What is the therapeutic relationship and the therapeutic alliance?

Jonah Lester
What is the therapeutic relationship and the therapeutic alliance?

Undoubtedly, the relationship established between the therapist and the client is an essential element in psychotherapy. Some authors even go so far as to affirm that "it is the relationship that cures".

It must be understood that therapist and client work together within the framework of a well-understood therapeutic relationship to achieve improvement and / or change in the patient. The therapeutic relationship is not the same as friendship or any other type of interpersonal relationship that the client may have.

An adequate therapeutic relationship has some characteristics that make it unique and distinguish it, which we will describe below..


  • Characteristics of the therapeutic relationship
    • Asymmetry
    • The therapeutic setting
  • The therapeutic alliance

Characteristics of the therapeutic relationship


The therapeutic relationship focuses on the problems and needs of the client based on their demand. For the therapist it is a regulated professional activity.

The therapeutic setting

The term therapeutic framing designates the set of rules that allow psychotherapy to be made viable. These are both external and internal elements (attitudes of the therapist).

  • The external therapeutic setting includes the following aspects: place where the therapy is carried out, duration and frequency of the sessions, fees, etc. On the other hand, it is highly recommended that the therapist does not maintain any other type of relationship (personal, commercial or professional) with the client outside of the therapeutic sessions. This includes not dealing with family members or friends, with whom you already have a previous relationship..
  • The internal therapeutic setting refers to the therapist's attitudes necessary for a relationship that favors the process of change. The various theoretical models (psychoanalytic, behavioral, cognitive, experiential and systemic) present some differences as to which therapist attitudes are appropriate according to the different conceptions of the therapeutic relationship. These characteristics are briefly presented in the following table:
ModelsTherapeutic relationshipTherapeutic attitude
Psychoanalytic Main healing element: allows insight into the client through the transference relationship.Reserved, passive and detached.
BehavioralFramework in which the client's learning processes are developed and behavioral techniques are implemented.Safe, acts as a model and social enhancer.
CognitiveCooperative relationship, a mutual collaborative effort to solve the client's problem.Active and logical.
ExperientialEnabling context for personal developmentAuthentic, empathetic, warm, unconditional customer acceptance.
SystemicThe vision of the therapeutic relationship stands out from the other models, since "the system" and its circular causality come into play. The therapist and his team join the family system in order to alter the patterns of interaction, but at the risk of becoming part of its dynamics.Participant observer.

The therapeutic alliance

Bordin (1979) proposes the concept of therapeutic alliance as an indispensable element in psychotherapy. It has its origin in the psychoanalytic model, but today it has become a common concept to all theoretical models. It refers to three interrelated components: the therapist-client bond, the goals and tasks of therapy.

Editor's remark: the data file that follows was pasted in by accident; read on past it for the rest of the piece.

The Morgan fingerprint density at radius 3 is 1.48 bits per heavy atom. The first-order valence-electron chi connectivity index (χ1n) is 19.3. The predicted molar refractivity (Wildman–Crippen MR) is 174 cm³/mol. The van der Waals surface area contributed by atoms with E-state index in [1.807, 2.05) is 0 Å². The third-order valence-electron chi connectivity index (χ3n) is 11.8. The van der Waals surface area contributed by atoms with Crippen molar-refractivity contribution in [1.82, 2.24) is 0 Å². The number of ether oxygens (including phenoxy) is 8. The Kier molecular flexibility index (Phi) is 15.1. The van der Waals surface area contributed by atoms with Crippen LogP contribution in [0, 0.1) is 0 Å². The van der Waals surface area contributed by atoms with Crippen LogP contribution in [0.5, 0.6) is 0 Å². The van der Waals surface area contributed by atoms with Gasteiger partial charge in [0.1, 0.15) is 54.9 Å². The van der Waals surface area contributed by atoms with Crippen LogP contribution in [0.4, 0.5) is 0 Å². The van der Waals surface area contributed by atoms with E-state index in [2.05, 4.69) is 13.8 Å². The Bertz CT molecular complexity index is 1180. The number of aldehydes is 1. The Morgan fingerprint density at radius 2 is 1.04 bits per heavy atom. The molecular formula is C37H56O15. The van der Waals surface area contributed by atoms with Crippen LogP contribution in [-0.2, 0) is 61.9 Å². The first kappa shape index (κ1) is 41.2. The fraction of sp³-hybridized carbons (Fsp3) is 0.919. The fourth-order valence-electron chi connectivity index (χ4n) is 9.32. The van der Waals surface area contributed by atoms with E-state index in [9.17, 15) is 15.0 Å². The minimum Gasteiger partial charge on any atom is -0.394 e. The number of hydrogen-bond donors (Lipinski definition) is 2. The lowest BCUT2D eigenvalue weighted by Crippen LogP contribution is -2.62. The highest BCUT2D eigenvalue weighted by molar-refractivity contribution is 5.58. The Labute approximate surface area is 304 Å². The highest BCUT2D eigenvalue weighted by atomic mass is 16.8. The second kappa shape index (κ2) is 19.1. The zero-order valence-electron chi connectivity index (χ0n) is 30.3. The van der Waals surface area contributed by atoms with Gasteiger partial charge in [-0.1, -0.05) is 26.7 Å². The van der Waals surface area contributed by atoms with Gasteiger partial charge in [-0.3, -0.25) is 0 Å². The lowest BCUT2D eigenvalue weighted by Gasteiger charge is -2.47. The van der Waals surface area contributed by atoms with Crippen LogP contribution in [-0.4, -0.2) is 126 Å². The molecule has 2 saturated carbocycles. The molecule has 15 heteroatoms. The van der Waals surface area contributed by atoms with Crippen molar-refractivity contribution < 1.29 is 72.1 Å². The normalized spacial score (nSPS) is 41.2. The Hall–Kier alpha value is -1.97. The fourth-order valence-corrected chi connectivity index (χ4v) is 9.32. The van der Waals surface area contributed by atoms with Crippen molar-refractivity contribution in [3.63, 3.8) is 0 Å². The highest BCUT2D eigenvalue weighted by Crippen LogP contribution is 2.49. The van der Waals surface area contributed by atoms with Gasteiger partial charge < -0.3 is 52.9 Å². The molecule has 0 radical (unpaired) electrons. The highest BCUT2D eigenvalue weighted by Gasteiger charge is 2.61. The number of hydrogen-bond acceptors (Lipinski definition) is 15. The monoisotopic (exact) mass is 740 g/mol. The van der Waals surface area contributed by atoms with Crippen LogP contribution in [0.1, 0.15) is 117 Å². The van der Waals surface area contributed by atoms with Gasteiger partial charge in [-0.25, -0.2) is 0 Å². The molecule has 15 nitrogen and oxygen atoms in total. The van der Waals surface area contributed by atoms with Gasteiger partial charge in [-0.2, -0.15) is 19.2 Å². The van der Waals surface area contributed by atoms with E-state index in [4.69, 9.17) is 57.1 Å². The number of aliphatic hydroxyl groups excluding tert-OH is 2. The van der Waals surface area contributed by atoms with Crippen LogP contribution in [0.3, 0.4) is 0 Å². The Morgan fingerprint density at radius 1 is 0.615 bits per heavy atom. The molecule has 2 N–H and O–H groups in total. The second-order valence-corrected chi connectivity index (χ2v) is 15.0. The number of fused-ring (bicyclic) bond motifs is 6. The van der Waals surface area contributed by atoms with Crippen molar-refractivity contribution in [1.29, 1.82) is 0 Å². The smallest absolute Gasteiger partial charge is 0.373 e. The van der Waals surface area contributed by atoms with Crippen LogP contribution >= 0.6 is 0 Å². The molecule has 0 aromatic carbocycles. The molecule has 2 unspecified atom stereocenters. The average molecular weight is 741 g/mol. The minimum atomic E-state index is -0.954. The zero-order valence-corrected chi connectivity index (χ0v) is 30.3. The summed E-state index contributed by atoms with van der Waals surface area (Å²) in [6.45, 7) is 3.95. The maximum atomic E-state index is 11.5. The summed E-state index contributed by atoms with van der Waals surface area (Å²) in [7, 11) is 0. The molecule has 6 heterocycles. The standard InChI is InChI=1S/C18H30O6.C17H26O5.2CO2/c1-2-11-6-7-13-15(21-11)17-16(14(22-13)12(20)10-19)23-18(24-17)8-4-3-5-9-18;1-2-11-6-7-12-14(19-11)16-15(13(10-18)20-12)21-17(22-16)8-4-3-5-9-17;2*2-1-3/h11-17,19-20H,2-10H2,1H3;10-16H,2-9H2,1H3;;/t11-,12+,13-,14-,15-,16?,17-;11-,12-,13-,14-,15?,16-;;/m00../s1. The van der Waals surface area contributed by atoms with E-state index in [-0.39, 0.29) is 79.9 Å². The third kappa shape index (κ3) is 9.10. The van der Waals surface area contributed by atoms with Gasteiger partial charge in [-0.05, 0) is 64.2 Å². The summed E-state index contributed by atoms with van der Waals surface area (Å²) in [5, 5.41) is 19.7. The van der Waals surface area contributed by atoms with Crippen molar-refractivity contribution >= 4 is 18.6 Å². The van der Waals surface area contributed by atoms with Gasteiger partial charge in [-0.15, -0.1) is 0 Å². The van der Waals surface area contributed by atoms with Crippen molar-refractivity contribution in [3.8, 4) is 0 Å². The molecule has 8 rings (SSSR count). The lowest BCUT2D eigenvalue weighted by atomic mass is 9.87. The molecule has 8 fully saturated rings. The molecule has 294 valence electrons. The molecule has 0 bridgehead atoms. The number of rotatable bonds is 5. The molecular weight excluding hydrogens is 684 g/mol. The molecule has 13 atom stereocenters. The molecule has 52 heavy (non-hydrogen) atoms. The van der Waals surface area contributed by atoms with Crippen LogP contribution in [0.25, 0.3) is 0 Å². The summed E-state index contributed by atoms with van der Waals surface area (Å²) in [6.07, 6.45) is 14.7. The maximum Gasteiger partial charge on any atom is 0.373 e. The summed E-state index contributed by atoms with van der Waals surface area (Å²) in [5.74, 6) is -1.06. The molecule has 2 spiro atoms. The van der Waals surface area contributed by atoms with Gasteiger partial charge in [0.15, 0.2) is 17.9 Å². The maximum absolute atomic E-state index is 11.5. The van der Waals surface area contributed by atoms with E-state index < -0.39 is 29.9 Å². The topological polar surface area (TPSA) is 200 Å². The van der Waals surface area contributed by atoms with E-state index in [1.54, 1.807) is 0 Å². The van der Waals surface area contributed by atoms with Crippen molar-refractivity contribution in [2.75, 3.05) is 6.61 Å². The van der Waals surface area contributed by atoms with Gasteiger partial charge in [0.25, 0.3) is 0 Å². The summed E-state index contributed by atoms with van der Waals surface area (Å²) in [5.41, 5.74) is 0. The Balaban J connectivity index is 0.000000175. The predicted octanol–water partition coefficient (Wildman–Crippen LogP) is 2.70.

• The bond between therapist and client determines "the emotional tone of the experience that the client has of the therapist" (Feixas and Miró, 1993). In other words, the therapeutic process is intensely influenced by the bond established between therapist and client, a bond that originates from the impressions that the therapist arouses (the person living as a warm or understanding person, or cold or scrutinizing or distant).
  • The goals of the therapist and client must be in line to establish a good therapeutic alliance. Sometimes the client is interested only in solving the symptom, while the therapist tries to analyze the problem in depth or treat the causes; but, on the other hand, it can also happen the other way around. It is essential that the therapist and the client agree on the goals to be achieved in therapy.

An example of a low agreement on the objectives can be when the client wants to solve his fear of speaking in public, but the therapist considers that the origin of his anxiety related to childhood intrapsychic conflicts and defense mechanisms should be treated..

  • The tasks to be carried out in therapy are another factor that therapist and client must agree on. Often, the client has expectations about therapy that are far from reality (or what the therapist wants to do), such as the notion that things will change just by attending therapy sessions . Not only must the tasks be appropriate to the client and their problem, but the client also has to understand what he has to do and why he does it since, after all, he is his own agent of change..

Examples of disagreement about tasks may be that the therapist wants to use records as homework, between sessions, and the client thinks that the same dialogue from the therapy session is sufficient. Another example would be the case of a client who believes that the therapist has to give him practical advice strictly related to the problem and the therapist asks questions about the family context in which the patient lives.

Over time, these notions have received empirical support and are widely accepted. As Semerari (2002) says, "the alliance will be perfect when the therapist and the patient share the objectives of the treatment and agree on the need and usefulness of the means adapted to achieve it […]". If we also add a good quality of bond between therapist and client, we are in the best conditions to predict a favorable outcome of psychotherapy.

Yet No Comments